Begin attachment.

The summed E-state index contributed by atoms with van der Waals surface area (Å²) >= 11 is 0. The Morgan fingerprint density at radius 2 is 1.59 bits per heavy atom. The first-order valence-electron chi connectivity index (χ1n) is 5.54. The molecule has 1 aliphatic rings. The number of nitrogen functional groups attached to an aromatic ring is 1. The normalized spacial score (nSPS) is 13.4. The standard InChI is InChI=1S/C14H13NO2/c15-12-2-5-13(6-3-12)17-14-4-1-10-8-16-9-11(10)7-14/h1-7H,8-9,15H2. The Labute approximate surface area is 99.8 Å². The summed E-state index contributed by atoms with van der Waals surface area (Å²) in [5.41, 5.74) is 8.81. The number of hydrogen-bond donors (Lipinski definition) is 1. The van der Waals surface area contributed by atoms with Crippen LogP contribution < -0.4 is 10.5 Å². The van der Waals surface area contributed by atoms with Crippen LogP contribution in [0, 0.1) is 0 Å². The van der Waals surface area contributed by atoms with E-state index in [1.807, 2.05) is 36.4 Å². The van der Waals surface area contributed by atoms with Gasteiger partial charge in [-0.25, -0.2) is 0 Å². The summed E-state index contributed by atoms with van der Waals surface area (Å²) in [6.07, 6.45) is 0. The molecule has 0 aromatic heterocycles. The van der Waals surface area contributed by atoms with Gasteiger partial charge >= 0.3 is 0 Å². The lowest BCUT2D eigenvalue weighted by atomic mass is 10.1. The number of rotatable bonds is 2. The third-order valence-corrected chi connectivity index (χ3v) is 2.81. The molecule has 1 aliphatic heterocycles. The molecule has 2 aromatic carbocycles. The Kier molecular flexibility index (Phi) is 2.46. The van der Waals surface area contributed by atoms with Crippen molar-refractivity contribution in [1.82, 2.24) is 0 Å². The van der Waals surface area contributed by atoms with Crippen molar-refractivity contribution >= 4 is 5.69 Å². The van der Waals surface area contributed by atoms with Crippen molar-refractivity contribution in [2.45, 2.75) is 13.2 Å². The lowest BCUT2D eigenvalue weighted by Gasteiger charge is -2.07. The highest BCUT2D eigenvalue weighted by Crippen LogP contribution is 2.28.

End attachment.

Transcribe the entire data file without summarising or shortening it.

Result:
The summed E-state index contributed by atoms with van der Waals surface area (Å²) >= 11 is 0. The Morgan fingerprint density at radius 2 is 1.59 bits per heavy atom. The first-order valence-electron chi connectivity index (χ1n) is 5.54. The molecule has 1 aliphatic rings. The number of nitrogen functional groups attached to an aromatic ring is 1. The normalized spacial score (nSPS) is 13.4. The standard InChI is InChI=1S/C14H13NO2/c15-12-2-5-13(6-3-12)17-14-4-1-10-8-16-9-11(10)7-14/h1-7H,8-9,15H2. The Labute approximate surface area is 99.8 Å². The summed E-state index contributed by atoms with van der Waals surface area (Å²) in [5.41, 5.74) is 8.81. The number of hydrogen-bond donors (Lipinski definition) is 1. The van der Waals surface area contributed by atoms with Crippen LogP contribution < -0.4 is 10.5 Å². The van der Waals surface area contributed by atoms with Crippen LogP contribution in [0, 0.1) is 0 Å². The van der Waals surface area contributed by atoms with E-state index in [1.807, 2.05) is 36.4 Å². The van der Waals surface area contributed by atoms with Gasteiger partial charge in [-0.25, -0.2) is 0 Å². The summed E-state index contributed by atoms with van der Waals surface area (Å²) in [6.07, 6.45) is 0. The molecule has 0 aromatic heterocycles. The van der Waals surface area contributed by atoms with Gasteiger partial charge >= 0.3 is 0 Å². The lowest BCUT2D eigenvalue weighted by atomic mass is 10.1. The number of rotatable bonds is 2. The third-order valence-corrected chi connectivity index (χ3v) is 2.81. The molecule has 1 aliphatic heterocycles. The molecule has 2 aromatic carbocycles. The Kier molecular flexibility index (Phi) is 2.46. The van der Waals surface area contributed by atoms with Crippen molar-refractivity contribution in [1.82, 2.24) is 0 Å². The van der Waals surface area contributed by atoms with Crippen molar-refractivity contribution >= 4 is 5.69 Å². The van der Waals surface area contributed by atoms with Crippen molar-refractivity contribution in [2.45, 2.75) is 13.2 Å². The lowest BCUT2D eigenvalue weighted by Gasteiger charge is -2.07. The highest BCUT2D eigenvalue weighted by Crippen LogP contribution is 2.28.